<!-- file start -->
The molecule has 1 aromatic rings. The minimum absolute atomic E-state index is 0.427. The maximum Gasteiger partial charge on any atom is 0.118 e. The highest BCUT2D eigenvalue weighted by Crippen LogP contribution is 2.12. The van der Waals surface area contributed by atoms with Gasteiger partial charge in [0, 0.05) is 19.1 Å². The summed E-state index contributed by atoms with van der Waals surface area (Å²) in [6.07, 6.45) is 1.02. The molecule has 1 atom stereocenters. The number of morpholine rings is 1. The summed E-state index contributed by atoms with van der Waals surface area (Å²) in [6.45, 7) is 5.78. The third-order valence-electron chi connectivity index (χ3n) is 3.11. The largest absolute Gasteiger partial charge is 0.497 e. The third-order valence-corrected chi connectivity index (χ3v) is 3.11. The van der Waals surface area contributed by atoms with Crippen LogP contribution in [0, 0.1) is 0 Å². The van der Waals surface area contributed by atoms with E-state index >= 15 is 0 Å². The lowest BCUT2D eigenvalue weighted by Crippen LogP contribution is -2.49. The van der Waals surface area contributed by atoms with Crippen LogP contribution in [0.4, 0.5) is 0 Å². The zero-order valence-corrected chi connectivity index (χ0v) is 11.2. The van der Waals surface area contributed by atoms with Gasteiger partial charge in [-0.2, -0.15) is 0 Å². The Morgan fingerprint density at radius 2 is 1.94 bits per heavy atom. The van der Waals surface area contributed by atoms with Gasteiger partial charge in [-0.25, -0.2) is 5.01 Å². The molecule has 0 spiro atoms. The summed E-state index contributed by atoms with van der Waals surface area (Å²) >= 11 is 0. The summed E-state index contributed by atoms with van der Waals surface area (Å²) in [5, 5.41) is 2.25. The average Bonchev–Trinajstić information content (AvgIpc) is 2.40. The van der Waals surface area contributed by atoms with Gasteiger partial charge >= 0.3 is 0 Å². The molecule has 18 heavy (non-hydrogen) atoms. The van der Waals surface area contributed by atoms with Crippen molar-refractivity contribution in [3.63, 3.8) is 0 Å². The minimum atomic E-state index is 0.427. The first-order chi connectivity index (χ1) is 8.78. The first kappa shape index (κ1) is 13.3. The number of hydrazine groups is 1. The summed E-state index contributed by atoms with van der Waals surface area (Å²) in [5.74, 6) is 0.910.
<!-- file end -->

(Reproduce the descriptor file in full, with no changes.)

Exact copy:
The molecule has 1 aromatic rings. The minimum absolute atomic E-state index is 0.427. The maximum Gasteiger partial charge on any atom is 0.118 e. The highest BCUT2D eigenvalue weighted by Crippen LogP contribution is 2.12. The van der Waals surface area contributed by atoms with Gasteiger partial charge in [0, 0.05) is 19.1 Å². The summed E-state index contributed by atoms with van der Waals surface area (Å²) in [6.07, 6.45) is 1.02. The molecule has 1 atom stereocenters. The number of morpholine rings is 1. The summed E-state index contributed by atoms with van der Waals surface area (Å²) in [6.45, 7) is 5.78. The third-order valence-electron chi connectivity index (χ3n) is 3.11. The largest absolute Gasteiger partial charge is 0.497 e. The third-order valence-corrected chi connectivity index (χ3v) is 3.11. The van der Waals surface area contributed by atoms with Crippen LogP contribution in [0, 0.1) is 0 Å². The van der Waals surface area contributed by atoms with E-state index >= 15 is 0 Å². The lowest BCUT2D eigenvalue weighted by Crippen LogP contribution is -2.49. The van der Waals surface area contributed by atoms with Crippen LogP contribution in [0.4, 0.5) is 0 Å². The zero-order valence-corrected chi connectivity index (χ0v) is 11.2. The van der Waals surface area contributed by atoms with Gasteiger partial charge in [-0.2, -0.15) is 0 Å². The Morgan fingerprint density at radius 2 is 1.94 bits per heavy atom. The van der Waals surface area contributed by atoms with Gasteiger partial charge in [-0.25, -0.2) is 5.01 Å². The molecule has 0 spiro atoms. The summed E-state index contributed by atoms with van der Waals surface area (Å²) >= 11 is 0. The summed E-state index contributed by atoms with van der Waals surface area (Å²) in [5, 5.41) is 2.25. The average Bonchev–Trinajstić information content (AvgIpc) is 2.40. The van der Waals surface area contributed by atoms with Gasteiger partial charge >= 0.3 is 0 Å². The molecule has 18 heavy (non-hydrogen) atoms. The van der Waals surface area contributed by atoms with Crippen molar-refractivity contribution in [3.63, 3.8) is 0 Å². The minimum atomic E-state index is 0.427. The first-order chi connectivity index (χ1) is 8.78. The first kappa shape index (κ1) is 13.3. The number of hydrazine groups is 1. The summed E-state index contributed by atoms with van der Waals surface area (Å²) in [5.74, 6) is 0.910.